‘The Gore Effect’

‘THE GORE EFFECT’…. The Politico’s Erika Lovley has two published pieces today on politics and global warming, and they’re both surprisingly bad.

The first appears under the headline, “Scientists urge caution on global warming.” Lovley’s article reports, “Climate change skeptics on Capitol Hill are quietly watching a growing accumulation of global cooling science and other findings that could signal that the science behind global warming may still be too shaky to warrant cap-and-trade legislation.”

David Roberts explained, “The most notable feature of this ‘growing accumulation of global cooling science’ is that Lovely doesn’t cite a single piece of it. Seriously. Not one.”

Indeed, the piece focused heavily on the work of Weather Channel founder Joseph D’Aleo, a conservative meteorologist (not a climate scientist) and infamous global warming denier, and quotes a variety of conservatives who are on the same page, including Marc Morano, a notorious far-right Hill staffer for James Inhofe.

How many scientists are quoted defending the global warming consensus of the scientific community? Zero. Lovley’s article reads like something one might find on World Net Daily.

The second piece — same publication, same writer, same topic — is even more insulting.

For several years now, skeptics have amusedly eyed a phenomenon known as “The Gore Effect” to half-seriously argue their case against global warming.

The so-called Gore Effect happens when a global warming-related event, or appearance by the former vice president and climate change crusader, Al Gore, is marked by exceedingly cold weather or unseasonably winter weather.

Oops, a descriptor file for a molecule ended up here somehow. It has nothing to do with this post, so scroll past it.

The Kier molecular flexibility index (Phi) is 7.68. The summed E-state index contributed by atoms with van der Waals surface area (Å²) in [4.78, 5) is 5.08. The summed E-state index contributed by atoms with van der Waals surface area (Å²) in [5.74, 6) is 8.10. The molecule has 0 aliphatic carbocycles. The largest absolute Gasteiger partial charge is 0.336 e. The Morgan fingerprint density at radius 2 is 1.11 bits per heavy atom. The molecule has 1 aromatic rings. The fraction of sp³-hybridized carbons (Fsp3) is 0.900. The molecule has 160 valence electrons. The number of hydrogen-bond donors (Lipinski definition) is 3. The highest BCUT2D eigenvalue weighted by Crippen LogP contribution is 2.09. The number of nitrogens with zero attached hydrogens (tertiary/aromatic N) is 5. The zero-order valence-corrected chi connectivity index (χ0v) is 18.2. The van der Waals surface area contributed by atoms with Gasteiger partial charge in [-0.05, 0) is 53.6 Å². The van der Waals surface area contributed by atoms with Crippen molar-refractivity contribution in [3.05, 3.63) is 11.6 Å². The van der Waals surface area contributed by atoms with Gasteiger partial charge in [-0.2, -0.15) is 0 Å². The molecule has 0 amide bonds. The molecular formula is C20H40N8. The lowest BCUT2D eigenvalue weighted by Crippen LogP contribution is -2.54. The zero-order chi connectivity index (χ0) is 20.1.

For instance, in March, 2007, a Capitol Hill media briefing on the Senate’s new climate bill was cancelled due to a snowstorm.

On Oct. 22, Gore’s global warming speech at Harvard University coincided with near 125-year record-breaking low temperatures. And less than a week later, on Oct. 28, the British House of Commons held a marathon debate on global warming during London’s first October snowfall since 1922.

While there’s no scientific proof that The Gore Effect is anything more than a humorous coincidence, some climate skeptics say it may offer a snapshot of proof that the planet isn’t warming as quickly as some climate change advocates say.

For crying out loud. A few global warming deniers think cold weather undermines climate change, and the Politico feels comfortable telling readers that snowstorms “may offer a snapshot of proof”? Seriously?

The Politico did some solid campaign reporting this year. Here’s hoping Lovley’s articles are an aberration, and not the kind of “journalism” readers can expect as the political world transitions from campaign mode to governing.